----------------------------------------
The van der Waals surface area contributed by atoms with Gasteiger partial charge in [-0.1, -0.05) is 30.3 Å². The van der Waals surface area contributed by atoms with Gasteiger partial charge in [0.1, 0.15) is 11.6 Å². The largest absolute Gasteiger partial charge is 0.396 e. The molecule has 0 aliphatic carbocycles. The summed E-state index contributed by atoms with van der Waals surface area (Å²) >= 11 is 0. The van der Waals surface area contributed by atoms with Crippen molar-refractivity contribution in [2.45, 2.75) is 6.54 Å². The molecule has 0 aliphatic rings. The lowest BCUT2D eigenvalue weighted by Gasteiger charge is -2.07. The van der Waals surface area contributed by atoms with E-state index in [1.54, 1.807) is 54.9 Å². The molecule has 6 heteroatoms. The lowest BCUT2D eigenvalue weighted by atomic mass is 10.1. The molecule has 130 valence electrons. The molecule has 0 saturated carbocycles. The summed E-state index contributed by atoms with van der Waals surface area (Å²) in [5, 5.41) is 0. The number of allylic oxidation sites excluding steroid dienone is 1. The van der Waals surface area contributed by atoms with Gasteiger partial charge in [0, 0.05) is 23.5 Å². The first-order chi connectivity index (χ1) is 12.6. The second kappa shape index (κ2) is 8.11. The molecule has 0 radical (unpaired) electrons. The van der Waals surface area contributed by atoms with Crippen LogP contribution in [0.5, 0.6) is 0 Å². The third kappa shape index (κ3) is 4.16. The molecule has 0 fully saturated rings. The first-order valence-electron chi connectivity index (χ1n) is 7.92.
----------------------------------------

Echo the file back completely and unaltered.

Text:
The van der Waals surface area contributed by atoms with Gasteiger partial charge in [-0.1, -0.05) is 30.3 Å². The van der Waals surface area contributed by atoms with Gasteiger partial charge in [0.1, 0.15) is 11.6 Å². The largest absolute Gasteiger partial charge is 0.396 e. The molecule has 0 aliphatic carbocycles. The summed E-state index contributed by atoms with van der Waals surface area (Å²) >= 11 is 0. The van der Waals surface area contributed by atoms with Crippen molar-refractivity contribution in [2.45, 2.75) is 6.54 Å². The molecule has 0 aliphatic rings. The lowest BCUT2D eigenvalue weighted by Gasteiger charge is -2.07. The van der Waals surface area contributed by atoms with E-state index in [1.54, 1.807) is 54.9 Å². The molecule has 6 heteroatoms. The lowest BCUT2D eigenvalue weighted by atomic mass is 10.1. The molecule has 130 valence electrons. The molecule has 0 saturated carbocycles. The summed E-state index contributed by atoms with van der Waals surface area (Å²) in [5, 5.41) is 0. The number of allylic oxidation sites excluding steroid dienone is 1. The van der Waals surface area contributed by atoms with Gasteiger partial charge in [0, 0.05) is 23.5 Å². The first-order chi connectivity index (χ1) is 12.6. The second kappa shape index (κ2) is 8.11. The molecule has 0 radical (unpaired) electrons. The van der Waals surface area contributed by atoms with Crippen LogP contribution in [0.5, 0.6) is 0 Å². The third kappa shape index (κ3) is 4.16. The molecule has 0 fully saturated rings. The first-order valence-electron chi connectivity index (χ1n) is 7.92.